We all use water: it’s a staple of life. Drinking, waste removal, bathing, and food preparation are the primary domestic uses of water. But supplies of fresh, clean water are not inexhaustible, and we can save energy, money, and this precious resource by being efficient with its use, and being careful not to waste it.
In some places, water is so scarce that it is obtained from hundreds of miles away. Even where water has been plentiful in the past, groundwater levels are dropping, and some creeks and rivers are disappearing from the mounting pressures of drought, irrigation, and population growth. For example, in both 2005 and 2006, the Little Plover River, just outside of Stevens Point, Wisconsin, dried up due to extensive agricultural and municipal water use. Because of overappropriation for irrigation and other water uses, the Rio Grande, along the U.S.-Mexican border, is reduced to a mere trickle by the time it reaches the Gulf of Mexico.
According to the American Water Works Association, the average household uses 69.3 gallons per day (more than 25,000 gallons each year) for indoor purposes. By installing water-efficient fixtures and eliminating leaks, households can reduce this by 35 percent or more. Here is how you can reach that goal and do more, with less.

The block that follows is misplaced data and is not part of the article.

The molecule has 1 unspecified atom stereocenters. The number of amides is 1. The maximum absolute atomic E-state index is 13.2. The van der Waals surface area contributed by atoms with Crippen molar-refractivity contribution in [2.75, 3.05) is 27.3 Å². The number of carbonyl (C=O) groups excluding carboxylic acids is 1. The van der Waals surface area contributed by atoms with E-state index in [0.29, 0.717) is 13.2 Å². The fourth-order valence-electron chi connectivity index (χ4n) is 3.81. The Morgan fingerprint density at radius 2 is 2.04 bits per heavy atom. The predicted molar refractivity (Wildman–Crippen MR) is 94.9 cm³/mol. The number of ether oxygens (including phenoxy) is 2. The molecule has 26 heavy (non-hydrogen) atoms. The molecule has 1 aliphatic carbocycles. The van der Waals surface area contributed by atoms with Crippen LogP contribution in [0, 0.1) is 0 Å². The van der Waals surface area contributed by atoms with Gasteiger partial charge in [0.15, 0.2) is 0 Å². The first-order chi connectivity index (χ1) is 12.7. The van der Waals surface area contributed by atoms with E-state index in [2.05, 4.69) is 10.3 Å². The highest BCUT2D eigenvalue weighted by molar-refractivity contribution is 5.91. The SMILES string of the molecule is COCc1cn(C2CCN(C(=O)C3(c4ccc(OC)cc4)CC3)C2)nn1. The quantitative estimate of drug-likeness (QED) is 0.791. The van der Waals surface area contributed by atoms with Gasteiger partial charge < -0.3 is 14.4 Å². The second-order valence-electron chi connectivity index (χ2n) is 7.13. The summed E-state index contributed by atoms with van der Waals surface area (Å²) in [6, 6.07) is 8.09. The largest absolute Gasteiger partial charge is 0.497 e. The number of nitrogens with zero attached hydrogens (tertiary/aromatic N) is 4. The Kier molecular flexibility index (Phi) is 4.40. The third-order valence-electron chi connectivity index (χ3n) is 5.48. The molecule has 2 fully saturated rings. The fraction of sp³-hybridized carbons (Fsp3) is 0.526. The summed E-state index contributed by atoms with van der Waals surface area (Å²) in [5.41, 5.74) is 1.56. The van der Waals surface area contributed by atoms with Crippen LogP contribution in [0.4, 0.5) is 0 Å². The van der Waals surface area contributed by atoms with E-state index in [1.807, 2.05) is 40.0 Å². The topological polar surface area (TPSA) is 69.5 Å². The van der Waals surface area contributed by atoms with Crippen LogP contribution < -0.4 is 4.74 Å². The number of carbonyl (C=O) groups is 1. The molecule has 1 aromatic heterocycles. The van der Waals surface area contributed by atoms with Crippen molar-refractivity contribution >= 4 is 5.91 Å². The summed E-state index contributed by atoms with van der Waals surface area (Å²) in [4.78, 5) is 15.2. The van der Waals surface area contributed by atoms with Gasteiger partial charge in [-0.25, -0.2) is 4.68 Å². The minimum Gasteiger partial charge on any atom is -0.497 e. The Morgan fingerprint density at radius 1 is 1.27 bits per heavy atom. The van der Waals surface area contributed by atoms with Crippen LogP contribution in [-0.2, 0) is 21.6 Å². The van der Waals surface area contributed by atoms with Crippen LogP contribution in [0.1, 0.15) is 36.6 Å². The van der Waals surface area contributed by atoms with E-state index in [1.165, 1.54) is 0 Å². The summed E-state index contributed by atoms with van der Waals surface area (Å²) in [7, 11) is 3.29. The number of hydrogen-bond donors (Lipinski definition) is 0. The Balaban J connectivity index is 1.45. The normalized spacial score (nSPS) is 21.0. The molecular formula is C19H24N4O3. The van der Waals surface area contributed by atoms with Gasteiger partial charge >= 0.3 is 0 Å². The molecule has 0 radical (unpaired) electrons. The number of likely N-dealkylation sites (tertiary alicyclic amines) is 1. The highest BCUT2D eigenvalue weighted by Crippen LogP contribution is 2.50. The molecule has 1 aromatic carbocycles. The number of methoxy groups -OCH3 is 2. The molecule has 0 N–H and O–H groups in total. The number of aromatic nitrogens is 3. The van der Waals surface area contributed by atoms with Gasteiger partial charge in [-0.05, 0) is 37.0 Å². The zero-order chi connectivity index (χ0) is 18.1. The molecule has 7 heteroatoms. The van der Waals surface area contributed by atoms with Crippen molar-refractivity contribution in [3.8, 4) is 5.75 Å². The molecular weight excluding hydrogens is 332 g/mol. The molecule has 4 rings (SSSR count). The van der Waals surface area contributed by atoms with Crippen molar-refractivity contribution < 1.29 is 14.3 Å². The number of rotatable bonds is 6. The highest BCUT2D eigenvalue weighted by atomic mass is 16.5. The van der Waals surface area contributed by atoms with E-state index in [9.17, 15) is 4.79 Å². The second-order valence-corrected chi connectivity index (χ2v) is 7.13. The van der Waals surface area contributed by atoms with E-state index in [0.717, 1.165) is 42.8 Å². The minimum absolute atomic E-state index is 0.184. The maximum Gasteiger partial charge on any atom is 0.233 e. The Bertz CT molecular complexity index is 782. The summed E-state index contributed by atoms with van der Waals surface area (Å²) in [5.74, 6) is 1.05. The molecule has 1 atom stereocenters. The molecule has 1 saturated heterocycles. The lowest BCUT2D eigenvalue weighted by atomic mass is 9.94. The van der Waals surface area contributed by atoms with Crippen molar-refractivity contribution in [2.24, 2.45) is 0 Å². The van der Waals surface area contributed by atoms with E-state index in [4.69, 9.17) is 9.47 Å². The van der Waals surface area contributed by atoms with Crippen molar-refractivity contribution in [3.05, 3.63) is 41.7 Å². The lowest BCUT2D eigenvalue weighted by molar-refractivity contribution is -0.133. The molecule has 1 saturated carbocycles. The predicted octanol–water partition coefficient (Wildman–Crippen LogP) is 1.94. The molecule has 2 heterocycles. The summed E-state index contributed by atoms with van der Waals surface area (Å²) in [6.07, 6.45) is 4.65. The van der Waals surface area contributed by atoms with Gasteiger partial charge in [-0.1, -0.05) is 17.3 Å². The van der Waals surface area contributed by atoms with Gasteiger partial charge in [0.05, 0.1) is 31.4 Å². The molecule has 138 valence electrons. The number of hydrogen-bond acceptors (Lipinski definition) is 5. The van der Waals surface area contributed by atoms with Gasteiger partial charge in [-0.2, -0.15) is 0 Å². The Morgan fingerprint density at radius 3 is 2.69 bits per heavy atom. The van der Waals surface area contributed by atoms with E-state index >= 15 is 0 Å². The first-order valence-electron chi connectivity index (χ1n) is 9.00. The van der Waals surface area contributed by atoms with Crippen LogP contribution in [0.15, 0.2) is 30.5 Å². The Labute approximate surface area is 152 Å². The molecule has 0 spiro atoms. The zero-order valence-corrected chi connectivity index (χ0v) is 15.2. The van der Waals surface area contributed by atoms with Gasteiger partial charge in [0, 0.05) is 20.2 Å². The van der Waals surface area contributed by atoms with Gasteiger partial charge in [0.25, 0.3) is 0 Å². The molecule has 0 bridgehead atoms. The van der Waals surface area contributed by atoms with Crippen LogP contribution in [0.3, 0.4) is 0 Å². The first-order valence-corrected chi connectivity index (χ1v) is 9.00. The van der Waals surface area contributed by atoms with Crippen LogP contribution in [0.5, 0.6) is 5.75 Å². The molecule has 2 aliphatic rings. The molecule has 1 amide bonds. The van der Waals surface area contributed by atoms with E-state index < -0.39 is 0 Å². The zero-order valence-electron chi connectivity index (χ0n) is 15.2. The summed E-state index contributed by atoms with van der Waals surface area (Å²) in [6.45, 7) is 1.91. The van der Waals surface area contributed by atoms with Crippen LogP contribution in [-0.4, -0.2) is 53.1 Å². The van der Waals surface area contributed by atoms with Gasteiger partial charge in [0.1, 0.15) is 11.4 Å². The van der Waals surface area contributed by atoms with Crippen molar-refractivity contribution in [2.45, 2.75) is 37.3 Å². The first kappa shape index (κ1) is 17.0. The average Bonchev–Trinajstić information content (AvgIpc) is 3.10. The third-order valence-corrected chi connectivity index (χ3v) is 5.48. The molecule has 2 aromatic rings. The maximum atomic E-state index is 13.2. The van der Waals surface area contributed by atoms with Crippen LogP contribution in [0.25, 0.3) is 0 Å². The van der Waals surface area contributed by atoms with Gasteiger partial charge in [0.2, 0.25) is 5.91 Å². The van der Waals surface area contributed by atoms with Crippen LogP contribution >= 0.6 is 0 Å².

One easy way to stop wasting water is to repair leaky faucets, showerheads, pipes, and toilets. A leak dripping at one drop per second wastes 2,700 gallons per year. Dripping faucets can be fixed by replacing washers in the valve seat. (For details on how to fix leaky faucets, toilets, valves, etc., see Access.)
To check for toilet tank leaks, place food coloring in the toilet tank and wait about 30 minutes. If the color shows in the bowl without flushing, the tank is leaking. You may find a leaky flapper valve to replace, or that you need to make an adjustment in the float valve to decrease the water level to below the overflow tube—both are easy to fix. When finished testing, flush the toilet to clear the food coloring, as it may stain the bowl.
Some plumbing leaks may be hidden under the home, underground, or even inside a fixture, and can be detected by reading a water meter before and after a two-hour period when no other water is being used. If the meter does not read the same as the first time, there is a leak that must be searched out and repaired.
Older toilets use 3.5 to 7 gallons per flush (gpf) and account for about 40 percent of all indoor household water use. They can be replaced with low-flow versions that use 1.6 or fewer gpf, saving about 15,000 gallons of water a year. Although some early low-flow toilets had problems flushing completely, toilets have been re-engineered to perform properly with a 1.6-gallon flush.
Another option is a dual-flush toilet, which allows you to choose the amount of water to use, either 0.8 gallons or 1.5 gallons for heavier needs. Duals are mandated in some countries, and are increasingly available in the United States, costing $270 to $620.
Water-wasting toilets can be retrofitted to save water by installing an adjustable flapper valve, a toilet tank bank, and/or an overflow tube diverter. Adjustable flapper valves have an opening that lets water in to weigh it down. A weighted flapper valve shuts sooner than a non-weighted one, allowing less water to flow from the tank to the bowl and saving up to 3.0 gpf. This inexpensive flapper valve (about $5) is particularly useful in traditional toilets, but also can be used in some low-flush toilets.